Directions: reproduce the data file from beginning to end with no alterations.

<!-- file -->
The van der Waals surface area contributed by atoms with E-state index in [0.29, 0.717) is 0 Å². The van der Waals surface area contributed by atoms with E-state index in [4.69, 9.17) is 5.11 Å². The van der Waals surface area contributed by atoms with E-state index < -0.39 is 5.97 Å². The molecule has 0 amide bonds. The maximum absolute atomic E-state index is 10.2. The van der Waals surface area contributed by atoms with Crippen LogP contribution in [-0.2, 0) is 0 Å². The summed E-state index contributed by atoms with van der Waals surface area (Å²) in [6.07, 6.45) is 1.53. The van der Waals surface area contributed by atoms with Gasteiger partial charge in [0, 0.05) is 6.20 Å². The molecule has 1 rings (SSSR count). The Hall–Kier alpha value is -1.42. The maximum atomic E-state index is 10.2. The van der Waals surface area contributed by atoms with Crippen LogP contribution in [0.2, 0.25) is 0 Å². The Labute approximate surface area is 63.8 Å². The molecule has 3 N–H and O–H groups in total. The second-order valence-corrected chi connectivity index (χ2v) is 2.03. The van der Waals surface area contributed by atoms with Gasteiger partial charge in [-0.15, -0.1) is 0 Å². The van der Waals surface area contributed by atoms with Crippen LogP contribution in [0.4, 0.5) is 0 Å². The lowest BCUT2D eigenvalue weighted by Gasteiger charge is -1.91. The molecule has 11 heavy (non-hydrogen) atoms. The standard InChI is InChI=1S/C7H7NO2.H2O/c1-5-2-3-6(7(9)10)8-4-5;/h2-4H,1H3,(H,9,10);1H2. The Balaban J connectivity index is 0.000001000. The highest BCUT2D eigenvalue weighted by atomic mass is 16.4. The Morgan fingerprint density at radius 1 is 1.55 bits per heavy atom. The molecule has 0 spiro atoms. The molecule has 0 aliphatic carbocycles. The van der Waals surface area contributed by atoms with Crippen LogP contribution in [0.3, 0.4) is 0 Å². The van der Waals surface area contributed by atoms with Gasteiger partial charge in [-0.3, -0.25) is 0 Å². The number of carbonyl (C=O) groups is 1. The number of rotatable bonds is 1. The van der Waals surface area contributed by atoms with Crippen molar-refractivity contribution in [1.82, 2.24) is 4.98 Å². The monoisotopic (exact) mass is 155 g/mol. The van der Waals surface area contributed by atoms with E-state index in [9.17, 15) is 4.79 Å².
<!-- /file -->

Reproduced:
The van der Waals surface area contributed by atoms with E-state index in [0.29, 0.717) is 0 Å². The van der Waals surface area contributed by atoms with E-state index in [4.69, 9.17) is 5.11 Å². The van der Waals surface area contributed by atoms with E-state index < -0.39 is 5.97 Å². The molecule has 0 amide bonds. The maximum absolute atomic E-state index is 10.2. The van der Waals surface area contributed by atoms with Crippen LogP contribution in [-0.2, 0) is 0 Å². The summed E-state index contributed by atoms with van der Waals surface area (Å²) in [6.07, 6.45) is 1.53. The van der Waals surface area contributed by atoms with Gasteiger partial charge in [0, 0.05) is 6.20 Å². The molecule has 1 rings (SSSR count). The Hall–Kier alpha value is -1.42. The maximum atomic E-state index is 10.2. The van der Waals surface area contributed by atoms with Crippen LogP contribution in [0.2, 0.25) is 0 Å². The Labute approximate surface area is 63.8 Å². The molecule has 3 N–H and O–H groups in total. The second-order valence-corrected chi connectivity index (χ2v) is 2.03. The van der Waals surface area contributed by atoms with Gasteiger partial charge in [-0.15, -0.1) is 0 Å². The van der Waals surface area contributed by atoms with Crippen LogP contribution in [0.4, 0.5) is 0 Å². The lowest BCUT2D eigenvalue weighted by Gasteiger charge is -1.91. The molecule has 11 heavy (non-hydrogen) atoms. The standard InChI is InChI=1S/C7H7NO2.H2O/c1-5-2-3-6(7(9)10)8-4-5;/h2-4H,1H3,(H,9,10);1H2. The Balaban J connectivity index is 0.000001000. The highest BCUT2D eigenvalue weighted by atomic mass is 16.4. The Morgan fingerprint density at radius 1 is 1.55 bits per heavy atom. The molecule has 0 spiro atoms. The molecule has 0 aliphatic carbocycles. The van der Waals surface area contributed by atoms with Crippen LogP contribution in [0.3, 0.4) is 0 Å². The van der Waals surface area contributed by atoms with Gasteiger partial charge in [-0.3, -0.25) is 0 Å². The number of carbonyl (C=O) groups is 1. The number of rotatable bonds is 1. The van der Waals surface area contributed by atoms with Crippen molar-refractivity contribution in [1.82, 2.24) is 4.98 Å². The monoisotopic (exact) mass is 155 g/mol. The van der Waals surface area contributed by atoms with E-state index in [9.17, 15) is 4.79 Å².